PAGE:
Less is More

Again the weather allowed me the opportunity to be out on my bike and in pleasant sunshine. Peddles turning at a constant cadence, I start to go into a Zen like state allowing me time for myself, free from all the distractions at home, my mind once more will dream old men’s dreams.

I first attended college when I was made unemployed by Maggie Thatcher, who has just closed all the heavy industry and coal mines in Scotland, destroying all the subsidiary companies that depended on them in their wake. At the Jobcentre, I was told that if I wished I could attend college 12 hours a week, free of charge and choose any subject I wished, a half-truth.  You had core subjects for 8 of those 12 hours. Writing a CV and writing letters to prospective employers, of which there were none or at least none for someone like me – over 50 years of age.

For the final 4 hours, we were taken into the refectory and tutors would come in and tell us they had one or possibly two places in their class, if you wished to take up the offer you simply stuck your hand up. Boy did these young girls catch on fast and it soon became clear that if I did not grab a spot soon I would miss out altogether. The last tutor in the door said he had two places in his class Desk Top Publishing. Now I had no idea what DTP was but up went my hand and I was in. it turned out to be the only class I really enjoyed. DTP set me on the course to University.

I was really too old to take up any serious employment when I finally left (my late start) now that may seem like a waste of my time and government money, but education, opened up a whole new world for me, I had learned how to learn. Alas being only a couple of years off retirement. The work I ended up doing for many years after that (by default) was as my mother’s carer, for which I was paid the princely sum of £45.00 per week. Oh, happy days.

I kept up my computer skills, mostly touch typing and since I was spending so much time at home decided to start up a part-time business vinyl ‘Sign Making’ – I bought some software, and spend months practising how to get the best from it before going to the expense of a vinyl cutter. All this could be done from home, I found it also amused mum, watching her child at play.

Now at that time in Bradford if you were not doing business with the local Pakistani businessmen, then you were not doing business. Try as I might, they did not understand the concept that ‘Less was more’

“You’re a chemist shop for goodness sake you do not have to list everything you sell on your sign, from medicines to sanitary towels, less is more. Make the important stuff stand out, not buried under a deluge of words.

In today’s society we imagine that technological innovation is the way to solve our problems, when we should be engaging in more imaginative thinking – social innovation too, why stop at CAPITALISM?

During the run-up to the Scottish Referendum on Independence, we in the Yes, camp dared to dream, the odds were stacked against us but we went out making the case for independence (stolen from us in the last weeks as it turned out). The excitement in the growing number of Yes, meetings, street stalls, marches was palpable, we moves a nation, we were willing to ask for MORE.

Surely we can imagine BIGGER than capitalism? No one has all the answers but with a little imagination, there is the possibility of an answer. There may be more.

Continuing with the status quo is a fantasy we must always ask for more. XR (Extinction Rebellion) is winning because people are finally willing to face their fears, and commit to doing something big about it. The XR are asking for less as more.

We need radical action – a revolution if you like – to transform the status quo rapidly, in ways that go beyond the capacity of normal politics. The post-coronavirus movement may be humanity’s last chance saloon, to create a far more equal and far more sustainable world.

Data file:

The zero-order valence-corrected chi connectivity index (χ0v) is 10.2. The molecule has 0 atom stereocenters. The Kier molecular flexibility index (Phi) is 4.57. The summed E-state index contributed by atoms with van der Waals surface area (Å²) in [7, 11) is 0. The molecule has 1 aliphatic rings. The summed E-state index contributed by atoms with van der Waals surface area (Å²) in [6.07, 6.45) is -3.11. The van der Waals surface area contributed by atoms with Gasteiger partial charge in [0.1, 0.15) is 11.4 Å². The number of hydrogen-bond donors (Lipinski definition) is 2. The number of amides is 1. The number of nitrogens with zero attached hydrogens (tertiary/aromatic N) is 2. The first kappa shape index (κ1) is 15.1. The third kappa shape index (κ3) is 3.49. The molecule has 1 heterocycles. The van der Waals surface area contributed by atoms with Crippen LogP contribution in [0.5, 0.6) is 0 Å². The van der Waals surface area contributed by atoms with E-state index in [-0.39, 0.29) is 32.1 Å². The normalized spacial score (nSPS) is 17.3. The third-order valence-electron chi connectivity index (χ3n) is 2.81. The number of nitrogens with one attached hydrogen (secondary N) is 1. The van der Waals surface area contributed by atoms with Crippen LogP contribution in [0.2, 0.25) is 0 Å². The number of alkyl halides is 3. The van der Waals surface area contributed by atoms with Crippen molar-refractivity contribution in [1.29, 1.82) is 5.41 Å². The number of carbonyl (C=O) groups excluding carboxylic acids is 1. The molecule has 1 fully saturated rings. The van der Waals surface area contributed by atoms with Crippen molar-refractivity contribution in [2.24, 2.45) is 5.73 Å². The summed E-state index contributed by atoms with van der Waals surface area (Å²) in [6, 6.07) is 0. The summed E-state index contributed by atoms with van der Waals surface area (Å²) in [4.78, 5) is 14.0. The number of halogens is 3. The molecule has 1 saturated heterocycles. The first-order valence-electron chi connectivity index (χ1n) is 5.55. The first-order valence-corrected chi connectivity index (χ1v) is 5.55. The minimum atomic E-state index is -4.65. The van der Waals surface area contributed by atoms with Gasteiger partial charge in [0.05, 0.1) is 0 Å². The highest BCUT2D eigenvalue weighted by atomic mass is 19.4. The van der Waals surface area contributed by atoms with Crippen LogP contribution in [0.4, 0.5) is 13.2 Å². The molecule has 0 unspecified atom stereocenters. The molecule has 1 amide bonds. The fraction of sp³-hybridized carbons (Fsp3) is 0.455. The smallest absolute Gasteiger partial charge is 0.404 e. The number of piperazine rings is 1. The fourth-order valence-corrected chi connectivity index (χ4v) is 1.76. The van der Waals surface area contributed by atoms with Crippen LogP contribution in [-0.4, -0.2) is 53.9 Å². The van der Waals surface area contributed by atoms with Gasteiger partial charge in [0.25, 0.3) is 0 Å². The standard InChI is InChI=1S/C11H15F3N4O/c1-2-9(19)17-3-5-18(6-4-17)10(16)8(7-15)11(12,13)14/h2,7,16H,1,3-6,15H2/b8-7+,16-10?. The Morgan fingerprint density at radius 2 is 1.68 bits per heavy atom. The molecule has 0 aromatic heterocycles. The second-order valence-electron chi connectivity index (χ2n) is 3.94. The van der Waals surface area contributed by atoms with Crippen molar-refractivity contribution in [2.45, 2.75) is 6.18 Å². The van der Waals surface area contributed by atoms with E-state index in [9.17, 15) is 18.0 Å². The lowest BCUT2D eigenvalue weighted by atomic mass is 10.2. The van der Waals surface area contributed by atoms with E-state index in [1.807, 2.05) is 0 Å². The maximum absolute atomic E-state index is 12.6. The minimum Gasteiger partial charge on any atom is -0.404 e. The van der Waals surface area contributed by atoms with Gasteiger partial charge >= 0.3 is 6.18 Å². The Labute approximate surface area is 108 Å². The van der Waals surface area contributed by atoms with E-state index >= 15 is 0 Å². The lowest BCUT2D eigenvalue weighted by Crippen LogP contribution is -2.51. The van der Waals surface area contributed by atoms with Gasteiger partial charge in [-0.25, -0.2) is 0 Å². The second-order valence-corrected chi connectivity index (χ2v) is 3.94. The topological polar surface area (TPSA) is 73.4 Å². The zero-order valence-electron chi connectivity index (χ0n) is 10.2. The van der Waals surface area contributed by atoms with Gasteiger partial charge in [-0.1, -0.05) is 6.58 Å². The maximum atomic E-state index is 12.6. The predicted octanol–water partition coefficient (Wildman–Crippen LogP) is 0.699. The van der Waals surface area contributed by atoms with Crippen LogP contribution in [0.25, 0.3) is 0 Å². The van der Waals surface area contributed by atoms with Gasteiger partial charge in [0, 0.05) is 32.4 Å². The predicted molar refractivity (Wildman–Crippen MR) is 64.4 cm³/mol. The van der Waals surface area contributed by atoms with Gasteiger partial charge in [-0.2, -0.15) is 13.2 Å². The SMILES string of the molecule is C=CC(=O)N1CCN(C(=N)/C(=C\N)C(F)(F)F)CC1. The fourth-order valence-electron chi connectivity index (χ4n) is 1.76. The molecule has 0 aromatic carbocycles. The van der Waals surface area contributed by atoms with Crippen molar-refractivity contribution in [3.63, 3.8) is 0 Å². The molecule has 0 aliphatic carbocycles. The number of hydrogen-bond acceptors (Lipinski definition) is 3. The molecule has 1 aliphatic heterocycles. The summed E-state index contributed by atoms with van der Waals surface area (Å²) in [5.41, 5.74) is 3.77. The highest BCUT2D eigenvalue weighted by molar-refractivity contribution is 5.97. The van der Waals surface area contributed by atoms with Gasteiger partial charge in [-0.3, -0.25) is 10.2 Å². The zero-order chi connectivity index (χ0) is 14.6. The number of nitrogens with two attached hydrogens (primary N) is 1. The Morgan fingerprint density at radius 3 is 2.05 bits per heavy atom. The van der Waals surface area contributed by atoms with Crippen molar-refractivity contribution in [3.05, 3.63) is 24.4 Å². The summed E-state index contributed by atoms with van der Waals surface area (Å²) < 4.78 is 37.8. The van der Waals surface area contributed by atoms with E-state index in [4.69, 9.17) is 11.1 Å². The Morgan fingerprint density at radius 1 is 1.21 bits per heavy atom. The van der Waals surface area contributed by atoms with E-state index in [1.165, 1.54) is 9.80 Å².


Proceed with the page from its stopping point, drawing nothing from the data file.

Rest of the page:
I do not wish this to be all doom and gloom, but we must understand the motivation of XR to change the world order. For to ignore, is to not understand.

I wrote a piece about bird feeders some time back and the declining numbers of birds, especially the migratory birds to our shores. Much of this we believed was down to modern farming methods, spraying with insecticides killed off the insects that the birds fed on so their numbers declined, some close to extinction. But is this the whole story?

In 2018 I read a report in the Economist. A team of scientists published a study of insects in the El Yunque rainforest in Puerto Rico. This is about as far away from highways, factories or farmers and their insecticides as you can get. Still, the scientists found that the insect biomass had declined by up to 98% over a thirty-six year period, almost total collapse. The scientists could not believe their figures at first – in the 1970s, following the rains, butterflies were in abundance.

Hardly surprising that the collapse of the insect population had in turn triggered the decline of a wide range of species that rely on insects for food, what had caused such a catastrophe? The scientists had found that the Rainforests in Puerto Rico had warmed by 2 degrees Centigrade over pre-industrial levels, twice as much as the world average of one degree Centigrade. Two degrees is enough to push many tropical insects beyond their thermal limits.

The average global temperatures are up by one degree Centigrade, so far. The American entomologist David Wagner tells us that as we begin to approach two degrees Centigrade insect populations could start collapsing everywhere. These dying butterflies, in the El Yunque forest, he assured us, are the canaries in the coalmine.     

I have seen many changes in farming practices in this country, small fields bordered by hedgerows, crop rotation with fallow years where fields were turned over to pasture (rest years). Then came the bigger machinery onto the farms, hedges and trees were ripped out and large acres of land were planted out with single crop, sprayed with insecticides and herbicides, and harvested by large combined harvesters. We now live in a land of the ceaseless plough. They called it the Green Revolution. But, from the ecology perspective is was anything but Green.